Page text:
Should getting to Net Zero be cheap? Perhaps a better question is, how much are we prepared to pay to reduce the carbon footprint of our buildings?
And the answer to that will depend on the priorities of the building owners and tenants.
There are of course, low-cost steps to lowering energy use (and reducing operational carbon). It might be sensible to consider switching your energy provider to access renewably generated electricity. This may even save some costs.
One of the most important activities is to develop a clear understanding of the building’s current performance.
Checking on meter readings (perhaps even finding the meters, in some cases) around the building can be a simple but effective first step. Knowing your annual energy use is a vital starting point for any improvement programme.
We can help equipment run smoothly and spot problems before they lead to breakdowns
Take back control
Another cost-effective carbon reduction tactic is to ensure you’re making full use of building control systems already in a building. This can make a significant impact on energy consumption.
This can be as simple as ensuring equipment such as heating and cooling is set to switch off automatically so that it doesn’t run in empty spaces. Simple time controls can also keep out-of-hours operation to a minimum.
Picking off the low-hanging fruit of carbon reduction is a great start, but at some point, the facilities team will face the reality that capital expenditure can’t be avoided.
Again, there are some lower-cost options that can have an impact, such as changing to LED lighting. Not only can this save more than 50% on energy use compared to old-fashioned lighting, but it also lasts longer.
HVAC systems are big energy users in most buildings, so it’s critical to consider how to optimise their operation. A great first step is to talk to your service and maintenance partner about your goals.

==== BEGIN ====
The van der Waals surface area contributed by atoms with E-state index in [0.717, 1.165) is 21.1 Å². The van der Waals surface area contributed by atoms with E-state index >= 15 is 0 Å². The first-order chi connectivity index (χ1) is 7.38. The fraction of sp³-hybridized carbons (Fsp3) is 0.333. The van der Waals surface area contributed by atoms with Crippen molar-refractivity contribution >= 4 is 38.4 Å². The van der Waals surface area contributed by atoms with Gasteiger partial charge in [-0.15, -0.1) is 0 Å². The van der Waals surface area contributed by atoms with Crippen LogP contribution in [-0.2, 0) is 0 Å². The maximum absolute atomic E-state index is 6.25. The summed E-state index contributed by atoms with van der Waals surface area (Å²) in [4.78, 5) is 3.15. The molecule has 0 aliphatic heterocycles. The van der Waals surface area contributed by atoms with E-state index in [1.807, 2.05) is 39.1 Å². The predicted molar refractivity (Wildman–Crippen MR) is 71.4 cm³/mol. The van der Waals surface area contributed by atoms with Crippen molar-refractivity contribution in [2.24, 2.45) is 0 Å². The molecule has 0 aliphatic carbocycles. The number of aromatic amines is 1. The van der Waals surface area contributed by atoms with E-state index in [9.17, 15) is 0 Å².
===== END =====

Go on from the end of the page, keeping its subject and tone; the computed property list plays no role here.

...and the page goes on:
If you want to reduce the operational carbon of your building, having the whole team on board will make it much easier to achieve.
At Mitsubishi Electric Service & Maintenance, we work with several clients to help them monitor equipment such as chillers for optimised energy performance.
We can help to keep equipment running smoothly, and spot problems before they lead to breakdowns.
When HVAC equipment starts to falter, it generally leads to higher-than-usual energy use, so identifying issues promptly keeps energy waste under control.
Eventually, however, there is a cost to achieving low carbon buildings that can’t be avoided.
Whether switching out gas boilers for VRF systems or heat pumps, or making use of heat recovery technology, upgrading a building for a low-carbon future does cost money.
For FMs in the commercial property sector, there is probably going to be less of a struggle accessing budgets for these upgrades. With changes to Minimum Energy Efficiency Standards for non-dwellings on the horizon, it seems likely that building owners will have to achieve a minimum EPC of C by 2027 and B by 2030.
Top rents for best in class
And if legislation is not a driver, then building value is. Time and again, leading property consultants are noting that office tenants are making a flight to quality – seeking out (and paying top rents for) best-in-class office space with strong sustainability credentials.
In fact, many potential commercial tenants are only looking at buildings that meet certain sustainable criteria such as EPC A-rating or BREEAM Excellent.
In the public sector, the commercial incentive is not so direct. However, across the estate, organisations such as the NHS have set their own Net Zero carbon goals, so investing in low-carbon equipment and maintenance programmes to support them are just as important.
For example, the IWFM reported that Greater Manchester’s public buildings reduced their CO2 emissions by 7,000 tonnes between 2021 and 2022. Programmes included installations of solar PVs, air source heat pumps and energy efficient chillers.
FM teams are increasingly involved in delivering corporate ESG (environmental, sustainable, governance) policies and programmes in organisations. Looking at the costs of projects will always be important, but increasingly the drive for low-carbon buildings means that we must consider the value of activities in terms of their impact on our environment.
Kris Swiderski is Head of Service and Maintenance